When my wife and I were in Nuremberg, Germany, this past September, we stayed for four nights in a lodging that was adjoined to the Imperial Castle that sits on the highest point in the city.
It was a short stroll to the castle entrance and all the other landmarks of the old city, which has been beautifully restored after its destruction in World War II.
It was five-to-ten minute downhill walk to the Hauptmarkt, or Market Square. The Albrecht Durer Haus — where Germany’s most celebrated painter lived — is even closer. The main train station is about a mile away.
We had a sparkling clean room with a view, a private bathroom, and a gigantic German buffet breakfast — wonderful breads, cheeses, meats, fruit, yogurts, eggs, juices and coffee (including espresso drinks) — that was included in the rates. The rates themselves were about half of what we would have paid for a moderately priced hotel in the old city.
The name of the lodging was the Jugendherberge Nurnberg, which translates to Nuremberg Youth Hostel.
But, you may wonder, how can a baby boomer couple find refuge in a youth hostel, with a private bathroom, no less?
A number of people have asked us just that.
The simple answer is that European youth hostels aren’t just for youth any more. And they aren’t limited to just dorm-room style accommodations, often shared with strangers.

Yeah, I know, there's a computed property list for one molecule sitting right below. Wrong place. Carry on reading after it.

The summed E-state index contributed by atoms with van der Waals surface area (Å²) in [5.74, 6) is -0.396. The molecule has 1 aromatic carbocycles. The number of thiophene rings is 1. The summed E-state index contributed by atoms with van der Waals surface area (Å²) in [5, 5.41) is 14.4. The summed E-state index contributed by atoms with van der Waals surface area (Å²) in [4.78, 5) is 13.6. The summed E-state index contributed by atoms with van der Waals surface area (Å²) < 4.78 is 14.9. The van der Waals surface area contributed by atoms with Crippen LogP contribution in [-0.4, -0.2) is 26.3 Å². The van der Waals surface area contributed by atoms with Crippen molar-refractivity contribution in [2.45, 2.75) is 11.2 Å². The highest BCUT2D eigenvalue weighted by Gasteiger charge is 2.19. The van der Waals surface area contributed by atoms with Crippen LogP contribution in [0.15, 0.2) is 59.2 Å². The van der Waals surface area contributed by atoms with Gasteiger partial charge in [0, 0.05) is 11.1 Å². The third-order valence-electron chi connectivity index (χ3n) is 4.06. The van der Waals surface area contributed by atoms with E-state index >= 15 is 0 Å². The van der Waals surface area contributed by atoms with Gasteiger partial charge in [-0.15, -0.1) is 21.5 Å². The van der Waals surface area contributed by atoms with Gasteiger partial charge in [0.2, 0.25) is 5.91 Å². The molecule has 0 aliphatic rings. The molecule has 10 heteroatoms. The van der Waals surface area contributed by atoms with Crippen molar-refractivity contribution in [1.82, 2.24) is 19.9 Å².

When we entered the youth hostel, no one at the front desk looked at us like “What are you doing here?” The folks at the desk remained friendly and helpful throughout, offering advice and assistance when needed.
We did have to join the International Youth Hostel Federation, which cost about $10 each for a year’s membership.
And we had to buy soap and shampoo for use during our stay, which proved to be a minor expense once we figured out the German word for “shampoo.” Free Wi-Fi (available in the public rooms) easily made up for that. The hostel provided towels and bedding.
Not For Everyone
If you’re looking for luxury and lots of amenities, this hostel would not be for you. There was no TV in the room, and the furniture was spartan.
We spent most of our time exploring the city anyway, so the lack of a TV and other amenities didn’t bother us. The only real downside for us was that we had to sleep in bunk beds, though there were two sets in the room so we each got a bottom bunk. And there was plenty of storage and closet space, which we could lock when we went out.
Yes, there were a good many youths (including school groups) staying at the hostel, but there were also a good many adults — singles, couples, parents, and grandparents — staying there as well.
Quiet time started at 10 p.m. so there were no raucous noises after that. The thick walls of the castle-like structure helped keep noise down at other times. We had keys to the front door if we came in after hours.
In short, all the possible downsides that we had previously associated with youth hostels — our “advanced” age, sharing rooms with others, curfews, lack of private bathrooms — weren’t a problem at all.
Of course, if you want to pay even less — as low as 30 euros — you can reserve a bed or two in a dorm-style room, but my guess is that most baby boomers would opt to pay a bit more for the private room.
Of the hostel’s 93 rooms, 20 are doubles, two are accessible for wheelchairs, and there is one single. The rest sleep from three to six per room. All have en suite bathrooms — attached to the room, not down the hall.
For my earlier post on the new breed of European luxury hostels that welcome baby boomers, click here.
I’ll have more posts on Nuremberg coming up soon.
Travel Tip of the Day: Nuremberg makes an excellent base for exploring other Bavarian towns and cities like Rothenburg, Bamberg, Wurzburg, and Munich.